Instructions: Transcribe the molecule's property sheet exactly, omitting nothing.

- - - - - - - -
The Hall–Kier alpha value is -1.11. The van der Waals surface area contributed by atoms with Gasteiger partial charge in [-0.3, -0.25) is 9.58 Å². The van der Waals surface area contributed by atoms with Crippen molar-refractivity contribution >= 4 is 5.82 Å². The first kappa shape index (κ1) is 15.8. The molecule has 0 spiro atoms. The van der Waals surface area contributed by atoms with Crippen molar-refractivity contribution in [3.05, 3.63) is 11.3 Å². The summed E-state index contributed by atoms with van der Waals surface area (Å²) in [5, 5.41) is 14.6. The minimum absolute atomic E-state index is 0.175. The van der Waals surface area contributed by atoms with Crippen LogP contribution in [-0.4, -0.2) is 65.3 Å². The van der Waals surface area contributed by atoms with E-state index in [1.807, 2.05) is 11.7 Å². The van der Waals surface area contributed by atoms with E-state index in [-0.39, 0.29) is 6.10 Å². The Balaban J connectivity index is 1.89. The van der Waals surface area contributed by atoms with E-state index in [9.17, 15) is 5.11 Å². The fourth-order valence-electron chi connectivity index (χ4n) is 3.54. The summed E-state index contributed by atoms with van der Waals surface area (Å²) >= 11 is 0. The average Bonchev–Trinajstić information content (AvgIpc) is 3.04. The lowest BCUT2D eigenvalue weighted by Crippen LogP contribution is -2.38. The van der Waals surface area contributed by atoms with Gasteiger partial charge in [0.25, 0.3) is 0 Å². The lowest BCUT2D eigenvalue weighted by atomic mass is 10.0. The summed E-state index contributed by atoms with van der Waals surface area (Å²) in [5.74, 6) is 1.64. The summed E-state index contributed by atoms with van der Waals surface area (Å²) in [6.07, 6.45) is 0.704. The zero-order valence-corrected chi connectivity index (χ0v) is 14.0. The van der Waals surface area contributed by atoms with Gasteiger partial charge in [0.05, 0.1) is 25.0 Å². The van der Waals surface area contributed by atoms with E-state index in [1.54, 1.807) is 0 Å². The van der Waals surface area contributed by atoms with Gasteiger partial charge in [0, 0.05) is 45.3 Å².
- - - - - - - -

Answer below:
The Hall–Kier alpha value is -1.11. The van der Waals surface area contributed by atoms with Gasteiger partial charge in [-0.3, -0.25) is 9.58 Å². The van der Waals surface area contributed by atoms with Crippen molar-refractivity contribution >= 4 is 5.82 Å². The first kappa shape index (κ1) is 15.8. The molecule has 0 spiro atoms. The van der Waals surface area contributed by atoms with Crippen molar-refractivity contribution in [3.05, 3.63) is 11.3 Å². The summed E-state index contributed by atoms with van der Waals surface area (Å²) in [5, 5.41) is 14.6. The minimum absolute atomic E-state index is 0.175. The van der Waals surface area contributed by atoms with Crippen LogP contribution in [-0.4, -0.2) is 65.3 Å². The van der Waals surface area contributed by atoms with E-state index in [1.807, 2.05) is 11.7 Å². The van der Waals surface area contributed by atoms with E-state index in [-0.39, 0.29) is 6.10 Å². The Balaban J connectivity index is 1.89. The van der Waals surface area contributed by atoms with E-state index in [9.17, 15) is 5.11 Å². The fourth-order valence-electron chi connectivity index (χ4n) is 3.54. The summed E-state index contributed by atoms with van der Waals surface area (Å²) >= 11 is 0. The average Bonchev–Trinajstić information content (AvgIpc) is 3.04. The lowest BCUT2D eigenvalue weighted by Crippen LogP contribution is -2.38. The van der Waals surface area contributed by atoms with Gasteiger partial charge in [0.25, 0.3) is 0 Å². The lowest BCUT2D eigenvalue weighted by atomic mass is 10.0. The summed E-state index contributed by atoms with van der Waals surface area (Å²) in [5.74, 6) is 1.64. The summed E-state index contributed by atoms with van der Waals surface area (Å²) in [6.07, 6.45) is 0.704. The zero-order valence-corrected chi connectivity index (χ0v) is 14.0. The van der Waals surface area contributed by atoms with Gasteiger partial charge in [0.05, 0.1) is 25.0 Å². The van der Waals surface area contributed by atoms with E-state index in [1.54, 1.807) is 0 Å². The van der Waals surface area contributed by atoms with Gasteiger partial charge in [0, 0.05) is 45.3 Å².